VH1 Divas Katy Perry, Nicki Minaj, Paramore 'Salute the Troops'

Aretha Franklin, recovering from surgery, gets a shout-out from Sugarland

December 6, 2010 8:18 PM ET
VH1 Divas Katy Perry, Nicki Minaj, Paramore 'Salute the Troops'
Kevin Mazur/WireImage

Sunday night's "VH1 Divas Salute the Troops" show featured performances from Katy Perry, Nicki Minaj, Paramore, Keri Hilson, Sugarland, Heart and Grace Potter & the Nocturnals — and a surprise tribute to Aretha Franklin, who is recovering from surgery, from the band Sugarland and rapper MC Lyte.

Photos: VH1 Divas Salute the Troops

Other highlights from the show, which was hosted by Kathy Griffin and taped primarily in San Diego a week before it aired, included several performances from Perry, who played several of her hits and even teamed up with Nicki Minaj for a cover of Cyndi Lauper's "Girls Just Want to Have Fun." Minaj's outfit may have been a tribute to Lauper: She wore bright orange and blue mini-skirt with aqua tights. On her own, Minaj performed "Moment 4 Life," "Right Thru Me" and "Roman's Revenge" from her just-released Pink Friday.

The show's military theme reached its peak when Perry, Keri Hilson and Sugarland's Jennifer Nettles donned World War II-era military uniforms for a cover of the 1940s hit "Boogie Woogie Bugle Boy."

Paramore's performance was taped at Camp Arifjan in Kuwait, and featured the band performing "My Hero" and "The Only Exception."

Sugarland was joined by veteran female rapper MC Lyte, who teamed up for the group's "Stuck Like Glue" and then paid tribute to Aretha Franklin with a cover of her 1968 hit "Think." Last week Franklin underwent surgery for an undisclosed ailment that forced her to cancel all tour dates through May.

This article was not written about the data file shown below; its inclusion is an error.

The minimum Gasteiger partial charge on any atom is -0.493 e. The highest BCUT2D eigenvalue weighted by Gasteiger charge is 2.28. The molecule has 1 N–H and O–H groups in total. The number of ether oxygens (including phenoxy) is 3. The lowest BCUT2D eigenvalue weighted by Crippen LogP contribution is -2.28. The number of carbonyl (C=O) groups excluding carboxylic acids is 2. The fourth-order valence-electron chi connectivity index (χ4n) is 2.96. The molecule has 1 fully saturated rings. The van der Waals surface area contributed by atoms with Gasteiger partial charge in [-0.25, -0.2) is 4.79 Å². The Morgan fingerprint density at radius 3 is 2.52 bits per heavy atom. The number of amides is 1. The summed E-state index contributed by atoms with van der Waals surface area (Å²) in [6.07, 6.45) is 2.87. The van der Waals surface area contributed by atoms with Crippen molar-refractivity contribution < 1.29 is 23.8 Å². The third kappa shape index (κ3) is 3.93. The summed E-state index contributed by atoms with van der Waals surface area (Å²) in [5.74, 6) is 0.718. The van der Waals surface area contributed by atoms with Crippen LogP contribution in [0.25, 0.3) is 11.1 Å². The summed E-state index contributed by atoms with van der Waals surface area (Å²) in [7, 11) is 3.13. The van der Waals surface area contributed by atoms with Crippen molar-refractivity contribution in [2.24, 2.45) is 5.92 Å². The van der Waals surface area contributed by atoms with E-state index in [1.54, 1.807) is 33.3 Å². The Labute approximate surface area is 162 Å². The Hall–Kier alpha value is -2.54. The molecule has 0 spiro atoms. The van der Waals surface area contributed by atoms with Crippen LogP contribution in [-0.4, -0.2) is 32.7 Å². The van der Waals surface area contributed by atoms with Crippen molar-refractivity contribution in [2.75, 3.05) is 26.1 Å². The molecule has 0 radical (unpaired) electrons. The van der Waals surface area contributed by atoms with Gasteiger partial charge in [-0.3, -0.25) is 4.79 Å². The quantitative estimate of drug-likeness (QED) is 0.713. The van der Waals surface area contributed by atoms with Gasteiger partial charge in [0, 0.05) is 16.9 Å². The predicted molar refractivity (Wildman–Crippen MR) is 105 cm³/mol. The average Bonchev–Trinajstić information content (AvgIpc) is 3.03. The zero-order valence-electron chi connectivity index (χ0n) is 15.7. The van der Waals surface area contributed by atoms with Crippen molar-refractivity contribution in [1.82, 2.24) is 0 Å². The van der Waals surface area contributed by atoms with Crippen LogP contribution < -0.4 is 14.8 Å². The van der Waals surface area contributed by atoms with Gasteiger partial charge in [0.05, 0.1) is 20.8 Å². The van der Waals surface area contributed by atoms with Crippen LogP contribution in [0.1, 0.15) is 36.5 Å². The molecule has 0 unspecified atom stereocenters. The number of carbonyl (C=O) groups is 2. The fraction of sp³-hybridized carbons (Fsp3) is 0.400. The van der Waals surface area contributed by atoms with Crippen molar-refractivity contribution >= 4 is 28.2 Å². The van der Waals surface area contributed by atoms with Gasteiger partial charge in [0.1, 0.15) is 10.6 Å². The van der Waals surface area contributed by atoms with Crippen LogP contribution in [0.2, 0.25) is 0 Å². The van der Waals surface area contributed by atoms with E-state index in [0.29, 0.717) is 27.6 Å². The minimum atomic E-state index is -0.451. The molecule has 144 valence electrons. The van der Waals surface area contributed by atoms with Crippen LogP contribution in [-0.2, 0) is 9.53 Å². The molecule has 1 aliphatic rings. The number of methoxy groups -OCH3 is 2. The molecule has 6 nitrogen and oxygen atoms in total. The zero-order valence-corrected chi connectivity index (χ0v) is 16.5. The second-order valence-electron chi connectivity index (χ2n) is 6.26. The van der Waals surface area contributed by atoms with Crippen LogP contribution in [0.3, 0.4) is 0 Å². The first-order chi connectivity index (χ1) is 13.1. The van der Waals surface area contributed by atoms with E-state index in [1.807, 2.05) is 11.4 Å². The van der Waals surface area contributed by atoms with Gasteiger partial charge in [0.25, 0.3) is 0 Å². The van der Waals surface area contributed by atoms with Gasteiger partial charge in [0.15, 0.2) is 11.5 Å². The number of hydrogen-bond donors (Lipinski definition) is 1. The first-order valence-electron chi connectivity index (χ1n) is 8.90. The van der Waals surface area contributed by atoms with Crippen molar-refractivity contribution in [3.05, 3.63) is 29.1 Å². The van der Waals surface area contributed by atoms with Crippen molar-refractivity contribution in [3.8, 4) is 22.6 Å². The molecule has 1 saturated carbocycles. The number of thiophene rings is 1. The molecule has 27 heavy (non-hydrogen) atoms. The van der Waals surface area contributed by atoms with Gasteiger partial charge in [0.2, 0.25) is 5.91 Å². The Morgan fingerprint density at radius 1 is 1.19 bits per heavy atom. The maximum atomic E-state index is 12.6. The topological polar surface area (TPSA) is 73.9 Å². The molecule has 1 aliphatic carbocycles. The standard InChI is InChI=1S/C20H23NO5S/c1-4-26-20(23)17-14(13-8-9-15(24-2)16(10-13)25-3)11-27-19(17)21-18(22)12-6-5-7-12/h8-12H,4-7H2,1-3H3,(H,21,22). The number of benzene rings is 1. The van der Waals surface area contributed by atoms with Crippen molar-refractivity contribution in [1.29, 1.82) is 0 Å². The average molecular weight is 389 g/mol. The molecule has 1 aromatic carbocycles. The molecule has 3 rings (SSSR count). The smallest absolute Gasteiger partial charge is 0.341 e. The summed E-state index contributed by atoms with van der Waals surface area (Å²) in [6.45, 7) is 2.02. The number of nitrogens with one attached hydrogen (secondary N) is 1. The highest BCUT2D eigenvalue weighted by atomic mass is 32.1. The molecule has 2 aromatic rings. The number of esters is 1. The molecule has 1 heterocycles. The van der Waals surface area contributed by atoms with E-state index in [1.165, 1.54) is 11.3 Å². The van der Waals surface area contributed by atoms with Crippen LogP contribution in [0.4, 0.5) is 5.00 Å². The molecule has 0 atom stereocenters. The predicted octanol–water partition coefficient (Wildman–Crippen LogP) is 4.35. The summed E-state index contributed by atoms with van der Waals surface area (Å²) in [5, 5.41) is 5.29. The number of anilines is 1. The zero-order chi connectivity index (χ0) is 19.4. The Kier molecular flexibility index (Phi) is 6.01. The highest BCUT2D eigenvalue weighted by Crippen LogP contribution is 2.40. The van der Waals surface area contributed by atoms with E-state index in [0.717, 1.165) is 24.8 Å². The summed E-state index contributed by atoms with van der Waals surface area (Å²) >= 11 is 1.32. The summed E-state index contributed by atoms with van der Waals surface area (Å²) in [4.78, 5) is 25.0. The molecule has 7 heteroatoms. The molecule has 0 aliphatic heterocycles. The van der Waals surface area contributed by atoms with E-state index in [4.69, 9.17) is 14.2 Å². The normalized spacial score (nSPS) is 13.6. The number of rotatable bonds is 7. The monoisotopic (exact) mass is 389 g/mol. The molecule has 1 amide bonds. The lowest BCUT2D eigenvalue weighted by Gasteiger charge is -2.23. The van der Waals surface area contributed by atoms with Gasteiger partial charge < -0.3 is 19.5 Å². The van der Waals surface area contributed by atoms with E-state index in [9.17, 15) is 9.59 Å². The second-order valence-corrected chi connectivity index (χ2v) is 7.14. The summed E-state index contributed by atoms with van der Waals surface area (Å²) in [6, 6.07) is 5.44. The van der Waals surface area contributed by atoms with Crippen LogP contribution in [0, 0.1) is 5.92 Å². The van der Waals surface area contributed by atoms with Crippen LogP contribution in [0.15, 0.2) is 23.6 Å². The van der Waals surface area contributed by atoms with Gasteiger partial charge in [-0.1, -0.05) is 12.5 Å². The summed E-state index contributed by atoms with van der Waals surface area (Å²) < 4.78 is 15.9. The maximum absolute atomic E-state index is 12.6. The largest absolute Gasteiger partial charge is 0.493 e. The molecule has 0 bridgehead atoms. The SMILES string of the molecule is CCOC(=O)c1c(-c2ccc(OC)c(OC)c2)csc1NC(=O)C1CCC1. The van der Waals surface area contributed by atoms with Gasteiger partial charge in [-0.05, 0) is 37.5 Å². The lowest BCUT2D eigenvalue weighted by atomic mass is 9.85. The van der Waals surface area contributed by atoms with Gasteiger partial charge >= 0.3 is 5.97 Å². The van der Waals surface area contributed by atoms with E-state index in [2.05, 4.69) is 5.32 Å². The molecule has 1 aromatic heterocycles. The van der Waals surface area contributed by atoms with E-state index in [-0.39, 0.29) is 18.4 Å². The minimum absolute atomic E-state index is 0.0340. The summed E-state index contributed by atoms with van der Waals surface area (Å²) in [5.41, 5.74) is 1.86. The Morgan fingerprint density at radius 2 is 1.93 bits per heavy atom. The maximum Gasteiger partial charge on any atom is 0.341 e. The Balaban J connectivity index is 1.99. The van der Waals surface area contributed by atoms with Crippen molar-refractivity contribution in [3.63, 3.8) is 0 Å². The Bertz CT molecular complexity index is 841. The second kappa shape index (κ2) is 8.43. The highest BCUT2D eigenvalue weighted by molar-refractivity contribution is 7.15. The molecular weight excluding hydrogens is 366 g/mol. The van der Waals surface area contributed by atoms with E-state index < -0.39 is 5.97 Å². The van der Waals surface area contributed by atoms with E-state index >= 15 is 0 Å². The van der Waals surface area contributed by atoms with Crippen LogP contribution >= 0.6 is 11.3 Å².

"Miss Aretha Franklin, get well soon," Nettles said. "We need your voice, baby!"

At the end of the show, the troops got a heartfelt tribute from Perry, who performed her recent single "Firework" clad in a glamorous full-length red gown.

"Before I start this next song," she said, "I just wanna say thank you from the bottom of my heart, wherever you are in the world serving for our country." She then saluted. "God bless you all, this one goes out to you."

Nicki Minaj Drives Soldiers Crazy At 'VH1 Divas' [MTV News]

Katy Perry Gets Patriotic With 'California Gurls,' 'Firework' For 'VH1 Divas' [MTV News]

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Song Stories

“Whoomp! (There It Is)”

Tag Team | 1993

Cecil Glenn — a.k.a., "D.C." — was a cook at Magic City, a nude dance club in Atlanta, when he first heard women shout "Whoomp — there it is!" Inspired by the party chant, he and partner Steve "Roll'n" Gibson wrote a song around it. Undaunted by label rejections, they borrowed $2,500 from Glenn's parents and pressed 800 singles, which quickly sold out in the Atlanta area. A record deal came soon after. Glenn said the song was meant for positive partying. "If you're going to say 'Whoomp there it is,' and you're doing something negative, we'd rather it not have come out of your mouth."

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